Models of stellar halos face the same challenges as the observations in resolving such a tiny component of the galaxy, as well as substructure within it. One approach is to restrict attention to only stars that have been accreted from other systems and hence avoid the need to follow gas physics and ongoing star formation explicitly. Bullock et al. (2001) presented a first attempt by combining a semi-analytic, generative model of tidal disruption events (developed in Johnston 1998, and outlined in Section 3.3.2 above) with merger histories for Milky-Way like galaxies predicted in a cosmological context using the Press-Schechter formalism (Lacey & Cole 1993). These models showed abundant substructure in the model halos, which was coincidently being mapped by SDSS in the real stellar halo. Bullock & Johnston (2005) made the next step to a more sophisticated approach by replacing the simple generative model of each disruption event with an N-body simulation to represent the dark matter evolution of the infalling object. Stars were “painted” onto the purely dark matter satellites by assigning a variable weight or mass-to-light ratio to each N-body particle. The weights were chosen in such a way that the properties of the latest infalling objects matched the internal spatial and velocity distributions observed for stars in nearby dwarf galaxies. The Bullock & Johnston (2005) models were limited in that the parent galaxy was represented by (slowly evolving) analytic functions and the results of the separate simulations were superposed only at the present time to make a stellar halo model. Hence they did not include either the influence of the accreting objects on the parent or on each other. Nor did they represent the cosmological context (such as preferential infall along filaments or global tidal influences due to nearby neighboring structures). Computational power is now such that full self-consistent N-body simulations of the formation of a Milky Way sized dark-matter halo are sufficiently resolved to address this limitation and there are now several example of stellar halo models made by painting stars onto these more realistic backdrops (De Lucia & Helmi 2008, Cooper et al. 2010, Lowing et al. 2015).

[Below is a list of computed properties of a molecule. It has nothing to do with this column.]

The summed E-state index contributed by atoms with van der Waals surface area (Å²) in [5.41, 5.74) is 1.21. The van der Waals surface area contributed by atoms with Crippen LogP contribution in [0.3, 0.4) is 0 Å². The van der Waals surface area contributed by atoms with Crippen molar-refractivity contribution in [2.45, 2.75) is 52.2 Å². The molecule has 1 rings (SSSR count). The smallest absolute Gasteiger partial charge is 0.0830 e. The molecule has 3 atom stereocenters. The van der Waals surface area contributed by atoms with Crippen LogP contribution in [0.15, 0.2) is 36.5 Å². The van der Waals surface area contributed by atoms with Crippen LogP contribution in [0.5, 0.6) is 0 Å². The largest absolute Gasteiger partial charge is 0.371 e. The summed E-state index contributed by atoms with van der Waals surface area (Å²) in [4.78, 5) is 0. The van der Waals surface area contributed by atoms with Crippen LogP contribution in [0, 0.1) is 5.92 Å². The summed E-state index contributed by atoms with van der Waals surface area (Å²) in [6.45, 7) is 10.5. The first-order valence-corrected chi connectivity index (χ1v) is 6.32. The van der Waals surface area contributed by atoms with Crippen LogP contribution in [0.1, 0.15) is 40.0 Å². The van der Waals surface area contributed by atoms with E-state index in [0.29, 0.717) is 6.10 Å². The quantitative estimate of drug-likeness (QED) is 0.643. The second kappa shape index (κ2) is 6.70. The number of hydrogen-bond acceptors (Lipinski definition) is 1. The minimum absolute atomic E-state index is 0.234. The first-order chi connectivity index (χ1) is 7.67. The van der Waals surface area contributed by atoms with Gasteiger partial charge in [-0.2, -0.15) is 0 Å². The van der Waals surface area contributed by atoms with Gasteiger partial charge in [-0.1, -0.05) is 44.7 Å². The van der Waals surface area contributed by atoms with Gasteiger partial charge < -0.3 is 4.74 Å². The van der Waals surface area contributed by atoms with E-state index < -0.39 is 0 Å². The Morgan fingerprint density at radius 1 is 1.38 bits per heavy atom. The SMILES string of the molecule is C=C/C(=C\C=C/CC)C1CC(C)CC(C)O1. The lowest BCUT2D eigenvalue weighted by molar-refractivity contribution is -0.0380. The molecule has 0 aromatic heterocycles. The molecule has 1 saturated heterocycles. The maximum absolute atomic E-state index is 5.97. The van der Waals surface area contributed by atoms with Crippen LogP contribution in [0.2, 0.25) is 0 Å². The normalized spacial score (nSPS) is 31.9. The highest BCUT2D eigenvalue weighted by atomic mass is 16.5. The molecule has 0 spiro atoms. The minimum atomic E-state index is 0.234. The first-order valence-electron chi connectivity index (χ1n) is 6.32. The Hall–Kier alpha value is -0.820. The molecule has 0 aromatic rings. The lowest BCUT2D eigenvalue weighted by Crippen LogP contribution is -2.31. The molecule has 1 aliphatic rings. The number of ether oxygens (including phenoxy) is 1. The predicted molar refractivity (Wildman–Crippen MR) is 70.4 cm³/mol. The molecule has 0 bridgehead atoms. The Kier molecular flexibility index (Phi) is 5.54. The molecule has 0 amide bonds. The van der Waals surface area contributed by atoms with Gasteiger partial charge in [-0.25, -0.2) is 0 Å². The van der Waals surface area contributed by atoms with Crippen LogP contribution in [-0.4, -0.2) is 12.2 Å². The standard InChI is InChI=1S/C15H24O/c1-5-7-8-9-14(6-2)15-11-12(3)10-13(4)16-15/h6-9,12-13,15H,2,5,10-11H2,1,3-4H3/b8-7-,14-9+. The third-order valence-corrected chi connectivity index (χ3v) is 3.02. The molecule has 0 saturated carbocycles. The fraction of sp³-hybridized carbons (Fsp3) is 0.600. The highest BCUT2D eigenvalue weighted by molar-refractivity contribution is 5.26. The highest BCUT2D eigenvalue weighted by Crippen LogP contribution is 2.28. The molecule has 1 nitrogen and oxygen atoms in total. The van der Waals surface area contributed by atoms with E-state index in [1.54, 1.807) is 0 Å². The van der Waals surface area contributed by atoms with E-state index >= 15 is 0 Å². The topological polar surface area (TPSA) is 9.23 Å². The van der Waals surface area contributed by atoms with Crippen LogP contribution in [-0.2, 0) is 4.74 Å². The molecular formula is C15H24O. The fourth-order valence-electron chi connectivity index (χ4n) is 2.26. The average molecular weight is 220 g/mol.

Of course, the ultimate goal is to simultaneously build a model of all components of a galaxy (dark matter along with stellar and gaseous components) using cosmological hydrodynamical simulations of structure formation capable of following the baryonic as well as dark matter physics. There are several examples already in the literature where the stellar halo components have been resolved in these models and their characteristics and history discussed (Abadi et al. 2006, Zolotov et al. 2009, Font et al. 2011, Tissera et al. 2013). In particular, these models drop the assumption that all stars in the halo come from accretion events and allow an exploration of how much of the stellar halo might have instead formed in situ. However, the properties of the stellar halos vary systematically between the simulations, as prescriptions for star formation and feedback also vary, so the results at this point seem indicative rather than conclusive.

For the remainder of this section we concentrate solely on the accreted component of the stellar halo and illustrate some general results common to all the models using the Bullock & Johnston (2005) simulations.